Amid the government’s push for digital money after demonetisation, banks have flagged before a parliamentary panel issues such as “low internet penetration” and “lack of adequate electronic payments infrastructure” as roadblocks and called for improvising legal provisions to check cyber fraud. The Parliamentary Committee on Finance headed by senior Congress leader M Veerappa Moily, which met on Thursday, also saw bankers calling for massive investment to develop a digital infrastructure. The panel had called a meeting of bankers on the issue of demonetisation and transformation towards digital economy, and banking sector’ challenges and the way forward.
In its background note, Indian Banks’ Association (IBA) said that for banks, preventing cyber crime is a challenge because as more transactions are going digital, the incidences of cyber crime and fraud are increasing. The IBA said, “Legal provisions could be improvised to punish the guilty in the case of attempted cyber fraud” and that “there is a need to beef up security aspects of digital transactions, which are prone to cyber attacks regularly”.
In a comprehensive-written submission before the panel, Punjab National Bank noted that the Centre demonetised Rs 500 and Rs 1,000 currency notes with effect from November 8 last year to put check on the corruption and financial terrorism but also flagged that the sudden removal of the 86 percent currency from circulation without having an adequate supply of new notes ready to take their place “disrupted” the economy temporarily.
“Suddenly hundreds of millions of people were left without the means to engage economically, to buy the thing they wanted and needed, and myriad businesses were left without a readily available mechanism to receive payments for their goods, to buy supplies, to pay their staffs,” it said.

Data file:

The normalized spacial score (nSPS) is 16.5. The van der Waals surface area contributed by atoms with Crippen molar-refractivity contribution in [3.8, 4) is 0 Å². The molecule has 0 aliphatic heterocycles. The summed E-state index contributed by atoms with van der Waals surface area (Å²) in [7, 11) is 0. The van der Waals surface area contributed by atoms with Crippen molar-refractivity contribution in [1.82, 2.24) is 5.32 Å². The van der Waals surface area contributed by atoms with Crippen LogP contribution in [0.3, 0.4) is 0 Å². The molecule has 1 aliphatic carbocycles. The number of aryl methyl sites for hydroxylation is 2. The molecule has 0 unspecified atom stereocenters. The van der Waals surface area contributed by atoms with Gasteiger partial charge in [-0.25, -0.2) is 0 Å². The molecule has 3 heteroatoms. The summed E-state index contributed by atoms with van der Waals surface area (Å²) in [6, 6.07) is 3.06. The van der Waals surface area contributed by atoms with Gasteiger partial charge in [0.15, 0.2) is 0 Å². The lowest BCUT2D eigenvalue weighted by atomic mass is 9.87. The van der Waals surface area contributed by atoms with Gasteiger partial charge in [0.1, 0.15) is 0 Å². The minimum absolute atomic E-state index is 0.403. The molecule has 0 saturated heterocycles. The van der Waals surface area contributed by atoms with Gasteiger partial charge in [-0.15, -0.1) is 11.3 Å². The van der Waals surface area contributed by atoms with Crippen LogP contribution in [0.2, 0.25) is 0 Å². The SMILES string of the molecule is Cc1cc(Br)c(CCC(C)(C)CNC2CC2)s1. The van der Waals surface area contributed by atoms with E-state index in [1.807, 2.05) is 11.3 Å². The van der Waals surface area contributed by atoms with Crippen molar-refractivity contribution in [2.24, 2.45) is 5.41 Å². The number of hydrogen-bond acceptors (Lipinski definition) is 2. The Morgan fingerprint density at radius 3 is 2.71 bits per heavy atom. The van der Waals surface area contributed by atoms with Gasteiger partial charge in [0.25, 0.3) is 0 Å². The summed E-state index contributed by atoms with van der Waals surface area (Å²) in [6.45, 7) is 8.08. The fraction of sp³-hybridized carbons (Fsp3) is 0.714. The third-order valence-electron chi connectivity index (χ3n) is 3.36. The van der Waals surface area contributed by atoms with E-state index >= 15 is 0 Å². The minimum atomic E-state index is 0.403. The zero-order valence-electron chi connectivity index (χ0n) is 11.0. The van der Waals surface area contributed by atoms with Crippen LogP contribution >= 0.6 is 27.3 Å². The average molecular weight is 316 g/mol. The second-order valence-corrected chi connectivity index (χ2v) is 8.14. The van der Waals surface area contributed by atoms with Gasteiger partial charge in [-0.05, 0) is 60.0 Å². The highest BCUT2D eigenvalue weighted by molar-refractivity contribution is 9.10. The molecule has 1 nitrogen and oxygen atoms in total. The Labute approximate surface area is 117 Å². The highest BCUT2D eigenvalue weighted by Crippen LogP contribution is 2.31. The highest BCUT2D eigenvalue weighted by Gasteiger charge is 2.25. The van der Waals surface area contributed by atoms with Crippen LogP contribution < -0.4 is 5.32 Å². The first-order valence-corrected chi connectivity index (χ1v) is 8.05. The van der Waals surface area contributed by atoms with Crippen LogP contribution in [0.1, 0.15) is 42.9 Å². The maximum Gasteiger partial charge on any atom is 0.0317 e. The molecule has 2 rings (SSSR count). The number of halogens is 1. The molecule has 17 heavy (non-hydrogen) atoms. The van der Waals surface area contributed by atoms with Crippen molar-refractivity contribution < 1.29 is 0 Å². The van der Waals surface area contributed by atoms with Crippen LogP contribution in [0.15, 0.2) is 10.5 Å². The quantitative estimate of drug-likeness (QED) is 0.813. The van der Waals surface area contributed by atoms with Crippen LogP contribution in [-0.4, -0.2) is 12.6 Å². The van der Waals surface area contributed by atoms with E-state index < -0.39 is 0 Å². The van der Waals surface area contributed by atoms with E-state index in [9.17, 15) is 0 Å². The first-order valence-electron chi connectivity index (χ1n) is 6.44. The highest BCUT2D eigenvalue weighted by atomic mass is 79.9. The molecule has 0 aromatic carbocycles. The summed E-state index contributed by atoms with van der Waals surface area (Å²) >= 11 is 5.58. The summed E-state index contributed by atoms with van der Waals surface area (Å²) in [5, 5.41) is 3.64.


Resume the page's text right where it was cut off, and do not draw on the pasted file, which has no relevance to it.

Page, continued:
Noting that more than half of the population in the country still does not have access to formal banking and only a small percentage of the population uses credit to debit cards, the PNB told the panel that the average number of card transactions per inhabitant in India is a mere 6.7 per cent, compared with 14.7 per cent of China, 54.8 per cent of Brazil and 201.7 per cent of the UK. “Only 15 per cent of online or point of sale transactions take place using credit or debit cards. This compares with the 88 percent that use cards to withdraw cash at ATMs,” the PNB said in the background note submitted to the panel.
While noting that with a major proportion of cash being pulled out, millions of new users were pushed on to the country’s digital economic grid and after demonetisation, the drive towards a cashless economy gained momentum, the bank flagged that though note ban has created a passage for less-cash economy through digitalisation in India, “however, the road is not smooth for the complete digitalisation as lot many challenges are present.”
The panel is again meeting on June 8.